It is really difficult because I am an undergraduate Economics major and an entrepreneur. Fortunately, many of my professors have accommodated my business schedule into class work obligations. It takes a lot of organization and discipline for me to be able to handle both well. Then there are sacrifices to be made; I am often so exhausted by the end of the week that I skip out on the weekend college parties and excursions with friends; but I figure that if I give up some thing right now, there will be plenty of time and reason to party once my products are selling.

What do you think is the biggest issue for women in the workplace?
Separating my brain from my heart in decision-making has been the biggest challenge for me as a woman. Men tend to make decisions only based on numbers and tend not to worry about how their decisions impact others. We women, on the other hand, worry about how our decisions may affect others and sometimes we can also let others affect our own decisions. Although this may cloud our judgment once in a while, it also makes women more trustworthy. This certainly played out on my "Shark Tank" episode. Kevin O'Leary had offered me a deal but I really held out for Lori because I knew she would give me the support I wanted and not just give me money and leave me to my own devices.

How has mentorship made a difference in your professional and personal life?
After winning the Collegiate Entrepreneur's Organization's Elevator pitch competition in 2012, I have been fortunate to have met Chicagoans especially who have been invaluable to my personal and professional growth. A few particularly stand out; Esther Barron, the director of Northwestern University's Bluhm Legal Clinic, and Patrick Richards from Richards Patent Law, have taken care of all things legal for me. Both have spent countless hours explaining things to me in person, over the phone, and over e-mail. They have also filed all my documents with the government to make sure I am running a sound business.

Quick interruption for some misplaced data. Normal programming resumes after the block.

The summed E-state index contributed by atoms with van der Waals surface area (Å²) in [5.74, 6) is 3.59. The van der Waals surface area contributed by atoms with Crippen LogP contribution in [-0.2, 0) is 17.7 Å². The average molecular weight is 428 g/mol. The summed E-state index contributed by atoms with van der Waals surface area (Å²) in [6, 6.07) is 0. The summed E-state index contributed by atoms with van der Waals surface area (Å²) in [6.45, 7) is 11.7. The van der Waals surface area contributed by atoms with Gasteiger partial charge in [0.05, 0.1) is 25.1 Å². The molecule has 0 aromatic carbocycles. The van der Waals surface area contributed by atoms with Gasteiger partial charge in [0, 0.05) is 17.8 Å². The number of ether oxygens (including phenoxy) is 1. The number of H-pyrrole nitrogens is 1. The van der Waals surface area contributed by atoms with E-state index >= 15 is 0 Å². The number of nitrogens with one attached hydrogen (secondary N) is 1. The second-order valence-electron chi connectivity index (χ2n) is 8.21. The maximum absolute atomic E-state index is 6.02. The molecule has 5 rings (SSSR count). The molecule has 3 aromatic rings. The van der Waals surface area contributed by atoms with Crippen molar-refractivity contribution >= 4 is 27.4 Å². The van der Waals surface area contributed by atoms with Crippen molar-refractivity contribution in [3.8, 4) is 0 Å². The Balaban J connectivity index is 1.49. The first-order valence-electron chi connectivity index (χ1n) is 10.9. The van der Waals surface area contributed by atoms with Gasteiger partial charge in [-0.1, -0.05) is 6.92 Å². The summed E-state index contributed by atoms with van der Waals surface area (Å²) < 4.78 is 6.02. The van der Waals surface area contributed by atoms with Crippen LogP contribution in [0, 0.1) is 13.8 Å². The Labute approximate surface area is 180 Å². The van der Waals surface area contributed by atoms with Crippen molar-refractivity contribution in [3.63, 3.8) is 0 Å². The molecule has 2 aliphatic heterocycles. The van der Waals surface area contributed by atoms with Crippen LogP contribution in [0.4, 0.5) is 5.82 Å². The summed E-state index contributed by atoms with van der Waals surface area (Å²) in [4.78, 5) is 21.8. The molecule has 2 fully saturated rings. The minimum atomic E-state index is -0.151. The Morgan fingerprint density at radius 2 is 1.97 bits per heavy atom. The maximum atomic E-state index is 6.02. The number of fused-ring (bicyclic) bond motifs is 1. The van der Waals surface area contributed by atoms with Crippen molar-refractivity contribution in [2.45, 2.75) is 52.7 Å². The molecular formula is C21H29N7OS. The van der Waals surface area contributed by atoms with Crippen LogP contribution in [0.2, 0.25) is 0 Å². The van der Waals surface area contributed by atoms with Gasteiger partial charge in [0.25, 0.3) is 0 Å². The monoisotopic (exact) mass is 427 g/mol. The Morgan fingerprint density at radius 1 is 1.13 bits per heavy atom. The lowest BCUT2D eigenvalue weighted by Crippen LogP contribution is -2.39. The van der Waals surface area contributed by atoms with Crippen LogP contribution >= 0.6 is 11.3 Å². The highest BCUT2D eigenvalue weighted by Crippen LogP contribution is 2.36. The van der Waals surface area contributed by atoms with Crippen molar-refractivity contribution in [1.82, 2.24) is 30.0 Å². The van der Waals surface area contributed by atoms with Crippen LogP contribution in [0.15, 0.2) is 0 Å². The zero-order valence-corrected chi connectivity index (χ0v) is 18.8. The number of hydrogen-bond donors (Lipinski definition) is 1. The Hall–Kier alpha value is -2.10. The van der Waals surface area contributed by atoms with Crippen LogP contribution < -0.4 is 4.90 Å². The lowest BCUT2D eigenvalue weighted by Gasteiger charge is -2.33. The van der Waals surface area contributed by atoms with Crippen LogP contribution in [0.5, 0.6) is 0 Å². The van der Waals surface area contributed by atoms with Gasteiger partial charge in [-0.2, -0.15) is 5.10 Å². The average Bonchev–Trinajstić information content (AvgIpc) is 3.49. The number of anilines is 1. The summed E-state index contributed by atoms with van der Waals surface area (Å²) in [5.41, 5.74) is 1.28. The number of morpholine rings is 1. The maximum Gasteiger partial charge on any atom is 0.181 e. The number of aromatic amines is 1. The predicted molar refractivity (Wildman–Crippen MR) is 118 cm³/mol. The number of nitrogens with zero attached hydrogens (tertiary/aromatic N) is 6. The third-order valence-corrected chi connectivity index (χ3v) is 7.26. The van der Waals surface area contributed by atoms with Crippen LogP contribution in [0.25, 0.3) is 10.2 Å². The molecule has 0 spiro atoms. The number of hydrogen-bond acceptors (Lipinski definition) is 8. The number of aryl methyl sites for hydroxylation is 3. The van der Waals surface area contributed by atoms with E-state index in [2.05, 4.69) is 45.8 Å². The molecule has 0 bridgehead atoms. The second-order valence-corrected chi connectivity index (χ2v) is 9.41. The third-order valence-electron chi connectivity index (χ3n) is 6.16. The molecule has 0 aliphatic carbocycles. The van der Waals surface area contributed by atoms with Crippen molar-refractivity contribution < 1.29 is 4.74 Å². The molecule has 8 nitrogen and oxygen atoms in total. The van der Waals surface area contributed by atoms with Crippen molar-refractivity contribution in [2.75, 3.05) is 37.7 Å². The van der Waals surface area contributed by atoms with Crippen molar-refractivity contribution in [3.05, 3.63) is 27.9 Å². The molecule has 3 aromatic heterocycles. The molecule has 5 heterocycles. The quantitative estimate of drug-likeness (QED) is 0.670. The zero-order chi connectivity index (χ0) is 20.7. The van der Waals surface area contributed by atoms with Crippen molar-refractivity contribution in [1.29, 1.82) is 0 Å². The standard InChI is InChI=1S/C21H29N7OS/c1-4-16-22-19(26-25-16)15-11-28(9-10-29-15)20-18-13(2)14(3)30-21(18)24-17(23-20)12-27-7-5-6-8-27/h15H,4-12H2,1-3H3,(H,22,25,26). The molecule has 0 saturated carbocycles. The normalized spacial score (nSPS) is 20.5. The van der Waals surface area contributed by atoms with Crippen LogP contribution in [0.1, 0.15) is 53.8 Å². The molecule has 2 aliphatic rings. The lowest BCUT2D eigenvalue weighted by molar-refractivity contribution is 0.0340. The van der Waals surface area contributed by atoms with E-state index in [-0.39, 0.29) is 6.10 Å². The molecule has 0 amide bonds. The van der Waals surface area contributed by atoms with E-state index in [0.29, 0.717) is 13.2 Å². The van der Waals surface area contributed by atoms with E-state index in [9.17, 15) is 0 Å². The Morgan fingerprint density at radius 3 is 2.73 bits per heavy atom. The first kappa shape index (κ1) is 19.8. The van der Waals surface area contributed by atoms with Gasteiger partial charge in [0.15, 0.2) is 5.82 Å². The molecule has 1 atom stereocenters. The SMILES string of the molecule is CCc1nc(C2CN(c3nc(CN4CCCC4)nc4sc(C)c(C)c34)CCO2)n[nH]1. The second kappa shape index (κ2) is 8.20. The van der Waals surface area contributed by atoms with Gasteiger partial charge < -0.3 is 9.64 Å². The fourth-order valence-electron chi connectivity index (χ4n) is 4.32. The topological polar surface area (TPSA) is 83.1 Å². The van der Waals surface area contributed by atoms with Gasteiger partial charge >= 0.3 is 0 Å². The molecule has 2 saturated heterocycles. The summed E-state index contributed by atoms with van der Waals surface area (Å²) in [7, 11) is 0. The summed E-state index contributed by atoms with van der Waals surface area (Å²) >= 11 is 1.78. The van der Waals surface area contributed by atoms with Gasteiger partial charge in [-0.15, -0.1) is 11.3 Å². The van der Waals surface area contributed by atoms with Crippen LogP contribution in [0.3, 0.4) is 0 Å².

In addition, I recently became acquainted with the Entrepreneur's Organization through Michelle Kehrer, a fellow Chicago entrepreneur and director of EO's Global Student Entrepreneur Awards (GSEA) program. I am a finalist in the GSEA pitch competition this year, which will be held in Chicago on November 19th where I will compete with 19 other student entrepreneurs. As a part of my prize package, EO invited me to a conference in Cleveland where I was introduced to many successful entrepreneurs who are where I hope to be five years from now. It was very helpful to be able to pick their brains and learn what it will take for me to get there.

Katie Sowa of Chicago's Future Founder's Foundation, whose goal is to guide young Chicago entrepreneurs, has also played an integral role in my endeavors. Anytime I feel I have run into a brick wall, she always helps me find another resource out there to get around it.

Many young entrepreneurs tell me about their hesitations of starting a business without sufficient funds or resources but I have been able to get this far with the help of everyone I just listed and then some. People are more than willing to lend a hand if you just ask; Chicago, in particular, has a wealth of resources just waiting to be taken advantage of by entrepreneurs like us.

Which other female leaders do you admire and why?
BEYONCÉ! She continues to shatter ceiling after glass ceiling in her kraft. Beyoncé has worked hard for years, clawed her way, and now stands at the pinnacle of the music industry. Despite her staggering success she continues to be personally involved in her business and deliver even more than what her fans expect of her. There's something about Beyoncé's work ethic and her creativity that keeps me perpetually in awe.

What do you want BZbox to accomplish in the next year?
Retail! I really want to see BZbox in stores. Currently, I'm only selling directly off my website.